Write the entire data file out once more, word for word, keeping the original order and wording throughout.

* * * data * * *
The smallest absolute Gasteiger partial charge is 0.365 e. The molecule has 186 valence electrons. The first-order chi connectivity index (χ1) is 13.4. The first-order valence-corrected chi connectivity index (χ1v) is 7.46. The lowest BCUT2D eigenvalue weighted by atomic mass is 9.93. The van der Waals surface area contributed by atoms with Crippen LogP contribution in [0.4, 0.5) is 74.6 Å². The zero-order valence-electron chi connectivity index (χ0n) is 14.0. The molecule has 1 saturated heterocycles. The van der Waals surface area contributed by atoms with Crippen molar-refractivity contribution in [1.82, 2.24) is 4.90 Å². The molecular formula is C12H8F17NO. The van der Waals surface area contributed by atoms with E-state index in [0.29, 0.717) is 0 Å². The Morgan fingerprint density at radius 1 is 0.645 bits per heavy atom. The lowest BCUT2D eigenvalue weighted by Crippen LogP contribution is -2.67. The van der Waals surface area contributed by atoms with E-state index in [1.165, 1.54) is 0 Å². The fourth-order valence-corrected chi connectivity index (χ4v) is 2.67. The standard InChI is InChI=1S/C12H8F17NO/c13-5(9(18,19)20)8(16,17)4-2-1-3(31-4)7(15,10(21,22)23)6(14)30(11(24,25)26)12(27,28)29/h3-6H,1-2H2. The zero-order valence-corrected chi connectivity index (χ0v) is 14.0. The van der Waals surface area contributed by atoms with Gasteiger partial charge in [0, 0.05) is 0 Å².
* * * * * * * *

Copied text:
The smallest absolute Gasteiger partial charge is 0.365 e. The molecule has 186 valence electrons. The first-order chi connectivity index (χ1) is 13.4. The first-order valence-corrected chi connectivity index (χ1v) is 7.46. The lowest BCUT2D eigenvalue weighted by atomic mass is 9.93. The van der Waals surface area contributed by atoms with Crippen LogP contribution in [0.4, 0.5) is 74.6 Å². The zero-order valence-electron chi connectivity index (χ0n) is 14.0. The molecule has 1 saturated heterocycles. The van der Waals surface area contributed by atoms with Crippen molar-refractivity contribution in [1.82, 2.24) is 4.90 Å². The molecular formula is C12H8F17NO. The van der Waals surface area contributed by atoms with E-state index in [0.29, 0.717) is 0 Å². The Morgan fingerprint density at radius 1 is 0.645 bits per heavy atom. The lowest BCUT2D eigenvalue weighted by Crippen LogP contribution is -2.67. The van der Waals surface area contributed by atoms with E-state index in [1.165, 1.54) is 0 Å². The fourth-order valence-corrected chi connectivity index (χ4v) is 2.67. The standard InChI is InChI=1S/C12H8F17NO/c13-5(9(18,19)20)8(16,17)4-2-1-3(31-4)7(15,10(21,22)23)6(14)30(11(24,25)26)12(27,28)29/h3-6H,1-2H2. The zero-order valence-corrected chi connectivity index (χ0v) is 14.0. The van der Waals surface area contributed by atoms with Gasteiger partial charge in [0, 0.05) is 0 Å².